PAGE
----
Managing the Legal Nexus Between Intellectual Property and Employees

Managing the Legal Nexus Between Intellectual Property and Employees

Domestic and Global Contexts

Elgar Law and Entrepreneurship series

Edited by Lynda J. Oswald and Marisa Anne Pagnattaro

The explosion in intellectual capital coincides with a growing understanding of the importance of human capital to the firm. This book examines the pressing legal issues that arise at the intersections of intellectual property law, employment law, and global trade, such as the use of employment contracts to protect intellectual property, ownership of intellectual property created by the employee, officer liability issues relating to infringement, post-employment confidentiality and non-compete agreements, and inadvertent or deliberate misappropriation or theft of trade secrets.

Chapter 2: Employee-created health care innovation at a crossroads

Julie Manning Magid

Subjects: business and management, international business, law - academic, intellectual property law, international economic law, trade law, labour, employment law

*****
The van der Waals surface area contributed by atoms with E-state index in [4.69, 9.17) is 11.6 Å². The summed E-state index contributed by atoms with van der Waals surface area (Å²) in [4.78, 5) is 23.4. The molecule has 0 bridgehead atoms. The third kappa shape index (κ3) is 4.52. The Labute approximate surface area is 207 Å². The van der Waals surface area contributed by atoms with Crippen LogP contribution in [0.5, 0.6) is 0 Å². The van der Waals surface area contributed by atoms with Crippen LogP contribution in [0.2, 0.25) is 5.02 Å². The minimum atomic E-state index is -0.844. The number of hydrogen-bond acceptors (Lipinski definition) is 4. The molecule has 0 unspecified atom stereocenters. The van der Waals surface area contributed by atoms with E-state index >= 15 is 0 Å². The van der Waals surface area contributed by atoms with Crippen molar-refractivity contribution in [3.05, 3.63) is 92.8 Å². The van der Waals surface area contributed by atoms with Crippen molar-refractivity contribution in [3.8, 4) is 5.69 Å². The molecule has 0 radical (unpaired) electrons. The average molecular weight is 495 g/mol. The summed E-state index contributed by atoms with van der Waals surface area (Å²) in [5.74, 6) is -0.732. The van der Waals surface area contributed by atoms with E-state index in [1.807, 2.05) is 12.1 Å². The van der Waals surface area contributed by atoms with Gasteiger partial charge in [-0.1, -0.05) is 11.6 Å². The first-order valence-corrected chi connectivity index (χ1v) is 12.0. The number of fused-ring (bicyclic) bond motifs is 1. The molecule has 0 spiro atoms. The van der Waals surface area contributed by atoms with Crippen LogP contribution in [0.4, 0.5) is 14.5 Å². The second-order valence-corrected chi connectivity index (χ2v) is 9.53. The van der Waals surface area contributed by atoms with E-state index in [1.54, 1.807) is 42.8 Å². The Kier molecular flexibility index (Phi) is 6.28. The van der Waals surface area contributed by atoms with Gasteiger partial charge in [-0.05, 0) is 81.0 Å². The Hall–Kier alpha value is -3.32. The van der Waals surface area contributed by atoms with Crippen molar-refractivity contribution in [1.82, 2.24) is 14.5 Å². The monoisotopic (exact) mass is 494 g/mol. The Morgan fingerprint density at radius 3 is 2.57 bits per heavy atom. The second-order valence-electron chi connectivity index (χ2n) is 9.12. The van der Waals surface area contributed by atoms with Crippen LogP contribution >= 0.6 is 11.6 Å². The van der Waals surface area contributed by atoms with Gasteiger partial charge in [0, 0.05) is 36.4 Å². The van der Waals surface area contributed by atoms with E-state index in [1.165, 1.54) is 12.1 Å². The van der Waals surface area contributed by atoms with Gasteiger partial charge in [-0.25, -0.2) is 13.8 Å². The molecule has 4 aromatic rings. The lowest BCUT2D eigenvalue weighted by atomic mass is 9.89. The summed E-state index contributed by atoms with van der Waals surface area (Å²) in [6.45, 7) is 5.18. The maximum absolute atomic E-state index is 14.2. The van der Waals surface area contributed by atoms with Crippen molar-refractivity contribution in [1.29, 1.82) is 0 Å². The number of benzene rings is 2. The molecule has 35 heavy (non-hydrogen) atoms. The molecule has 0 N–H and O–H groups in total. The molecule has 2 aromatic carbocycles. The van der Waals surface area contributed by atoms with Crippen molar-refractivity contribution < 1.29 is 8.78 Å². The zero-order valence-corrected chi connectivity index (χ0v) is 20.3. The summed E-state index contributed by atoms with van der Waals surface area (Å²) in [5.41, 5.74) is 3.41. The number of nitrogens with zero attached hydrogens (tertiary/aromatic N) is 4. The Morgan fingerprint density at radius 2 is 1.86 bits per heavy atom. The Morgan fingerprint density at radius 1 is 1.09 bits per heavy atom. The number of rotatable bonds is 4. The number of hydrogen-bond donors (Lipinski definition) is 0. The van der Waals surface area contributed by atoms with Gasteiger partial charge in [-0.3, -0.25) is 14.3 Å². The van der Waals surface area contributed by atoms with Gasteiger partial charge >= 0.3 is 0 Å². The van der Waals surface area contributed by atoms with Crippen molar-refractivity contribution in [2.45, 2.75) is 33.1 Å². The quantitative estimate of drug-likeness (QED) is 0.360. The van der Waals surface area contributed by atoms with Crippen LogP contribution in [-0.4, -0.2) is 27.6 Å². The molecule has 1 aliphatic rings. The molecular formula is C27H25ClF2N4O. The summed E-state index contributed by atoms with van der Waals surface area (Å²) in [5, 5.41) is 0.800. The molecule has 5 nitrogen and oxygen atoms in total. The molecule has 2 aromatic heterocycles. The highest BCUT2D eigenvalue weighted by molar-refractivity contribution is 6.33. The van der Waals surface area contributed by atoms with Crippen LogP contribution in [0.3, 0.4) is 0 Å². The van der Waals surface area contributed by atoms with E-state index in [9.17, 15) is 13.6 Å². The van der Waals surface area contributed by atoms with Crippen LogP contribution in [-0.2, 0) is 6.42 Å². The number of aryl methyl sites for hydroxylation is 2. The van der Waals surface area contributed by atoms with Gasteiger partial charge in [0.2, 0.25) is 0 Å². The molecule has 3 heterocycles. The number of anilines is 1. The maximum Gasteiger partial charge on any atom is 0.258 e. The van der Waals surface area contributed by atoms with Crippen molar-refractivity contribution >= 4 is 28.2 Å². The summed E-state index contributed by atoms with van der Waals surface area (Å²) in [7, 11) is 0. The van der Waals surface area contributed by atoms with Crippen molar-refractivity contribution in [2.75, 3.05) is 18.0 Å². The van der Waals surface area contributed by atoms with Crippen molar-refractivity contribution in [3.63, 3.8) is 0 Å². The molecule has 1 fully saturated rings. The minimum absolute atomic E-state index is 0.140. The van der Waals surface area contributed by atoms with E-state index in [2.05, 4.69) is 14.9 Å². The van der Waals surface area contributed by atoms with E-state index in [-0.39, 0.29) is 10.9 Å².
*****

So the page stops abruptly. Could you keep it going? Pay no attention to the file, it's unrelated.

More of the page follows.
In early 2012, Dr. Joseph Grocela, an urologist employed by Massachusetts General Hospital (MGH), invented a device for voice training that helps a musician harmonize and a singer to sing notes with more tonal precision. Another use of the same device is to enable mute patients, such as people who have had a laryngectomy (a surgical removal of the larynx or voice box) to phonate. Dr. Grocela conceived of the “voice box invention” outside the hospital, on his own time, at his own expense, and the device is unrelated to the practice of urology. However, MGH and its corporate parent, Partners HealthCare System, claimed ownership over the invention because Dr. Grocela signed an intellectual property agreement with the hospital that included an assignment of future inventions. The court ruled the intellectual property agreement valid as to Dr. Grocela’s voice box invention despite the lack of connection between the invention and Dr. Grocela’s specialty or the use of any hospital resources. The court reasoned that the free sharing of staff inventions benefited the patient population served by MGH and that Dr. Grocela received adequate compensation from the hospital and reaped the rewards of clinical resources, office space, access to patients and “professional prestige. Understanding innovation and, in particular, what motivates innovation in health care is increasingly important. Companies in the United States employing engineers and scientists require them, nearly universally, to assign their inventions to their employer.

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